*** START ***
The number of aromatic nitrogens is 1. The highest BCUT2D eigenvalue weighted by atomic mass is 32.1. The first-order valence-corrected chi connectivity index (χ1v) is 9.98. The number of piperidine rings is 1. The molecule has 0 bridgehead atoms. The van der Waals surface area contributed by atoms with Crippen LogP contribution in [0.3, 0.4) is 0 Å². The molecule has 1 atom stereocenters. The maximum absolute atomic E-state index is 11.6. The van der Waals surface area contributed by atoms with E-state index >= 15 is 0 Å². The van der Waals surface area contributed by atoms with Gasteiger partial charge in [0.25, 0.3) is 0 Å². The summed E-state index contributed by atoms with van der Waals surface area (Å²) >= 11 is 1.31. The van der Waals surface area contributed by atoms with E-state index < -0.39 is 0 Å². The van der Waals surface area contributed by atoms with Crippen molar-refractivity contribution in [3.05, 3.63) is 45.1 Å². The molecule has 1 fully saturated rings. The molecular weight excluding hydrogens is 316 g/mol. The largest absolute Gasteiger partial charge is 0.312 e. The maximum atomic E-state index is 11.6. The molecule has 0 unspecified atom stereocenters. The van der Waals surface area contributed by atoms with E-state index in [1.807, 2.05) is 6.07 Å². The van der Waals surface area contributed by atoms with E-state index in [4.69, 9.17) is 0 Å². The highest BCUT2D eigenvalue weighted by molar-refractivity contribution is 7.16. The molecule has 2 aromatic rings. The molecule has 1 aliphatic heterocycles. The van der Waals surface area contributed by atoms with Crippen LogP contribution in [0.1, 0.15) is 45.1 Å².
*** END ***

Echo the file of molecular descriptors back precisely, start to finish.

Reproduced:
The number of aromatic nitrogens is 1. The highest BCUT2D eigenvalue weighted by atomic mass is 32.1. The first-order valence-corrected chi connectivity index (χ1v) is 9.98. The number of piperidine rings is 1. The molecule has 0 bridgehead atoms. The van der Waals surface area contributed by atoms with Crippen LogP contribution in [0.3, 0.4) is 0 Å². The molecule has 1 atom stereocenters. The maximum absolute atomic E-state index is 11.6. The van der Waals surface area contributed by atoms with E-state index >= 15 is 0 Å². The van der Waals surface area contributed by atoms with Gasteiger partial charge in [0.25, 0.3) is 0 Å². The summed E-state index contributed by atoms with van der Waals surface area (Å²) >= 11 is 1.31. The van der Waals surface area contributed by atoms with E-state index < -0.39 is 0 Å². The van der Waals surface area contributed by atoms with Crippen molar-refractivity contribution in [3.05, 3.63) is 45.1 Å². The molecule has 1 fully saturated rings. The molecular weight excluding hydrogens is 316 g/mol. The largest absolute Gasteiger partial charge is 0.312 e. The maximum atomic E-state index is 11.6. The molecule has 0 unspecified atom stereocenters. The van der Waals surface area contributed by atoms with E-state index in [1.807, 2.05) is 6.07 Å². The van der Waals surface area contributed by atoms with E-state index in [4.69, 9.17) is 0 Å². The highest BCUT2D eigenvalue weighted by molar-refractivity contribution is 7.16. The molecule has 2 aromatic rings. The molecule has 1 aliphatic heterocycles. The van der Waals surface area contributed by atoms with Crippen LogP contribution in [0.1, 0.15) is 45.1 Å².